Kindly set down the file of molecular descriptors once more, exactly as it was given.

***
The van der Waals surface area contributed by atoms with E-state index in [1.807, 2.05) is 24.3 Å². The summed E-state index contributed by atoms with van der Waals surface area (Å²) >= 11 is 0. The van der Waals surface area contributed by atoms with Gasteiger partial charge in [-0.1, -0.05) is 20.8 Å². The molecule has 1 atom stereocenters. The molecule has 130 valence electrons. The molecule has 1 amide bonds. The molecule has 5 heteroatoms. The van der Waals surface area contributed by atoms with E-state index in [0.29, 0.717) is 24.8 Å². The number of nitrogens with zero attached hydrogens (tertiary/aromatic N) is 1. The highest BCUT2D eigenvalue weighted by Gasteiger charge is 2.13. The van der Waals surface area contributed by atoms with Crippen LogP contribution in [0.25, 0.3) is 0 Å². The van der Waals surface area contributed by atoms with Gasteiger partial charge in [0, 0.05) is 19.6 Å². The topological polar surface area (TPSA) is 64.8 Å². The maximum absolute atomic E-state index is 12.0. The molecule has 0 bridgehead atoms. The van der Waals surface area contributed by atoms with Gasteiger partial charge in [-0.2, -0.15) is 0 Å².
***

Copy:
The van der Waals surface area contributed by atoms with E-state index in [1.807, 2.05) is 24.3 Å². The summed E-state index contributed by atoms with van der Waals surface area (Å²) >= 11 is 0. The van der Waals surface area contributed by atoms with Gasteiger partial charge in [-0.1, -0.05) is 20.8 Å². The molecule has 1 atom stereocenters. The molecule has 130 valence electrons. The molecule has 1 amide bonds. The molecule has 5 heteroatoms. The van der Waals surface area contributed by atoms with E-state index in [0.29, 0.717) is 24.8 Å². The number of nitrogens with zero attached hydrogens (tertiary/aromatic N) is 1. The highest BCUT2D eigenvalue weighted by Gasteiger charge is 2.13. The van der Waals surface area contributed by atoms with Crippen LogP contribution in [0.25, 0.3) is 0 Å². The van der Waals surface area contributed by atoms with Gasteiger partial charge in [0, 0.05) is 19.6 Å². The topological polar surface area (TPSA) is 64.8 Å². The maximum absolute atomic E-state index is 12.0. The molecule has 0 bridgehead atoms. The van der Waals surface area contributed by atoms with Gasteiger partial charge in [-0.2, -0.15) is 0 Å².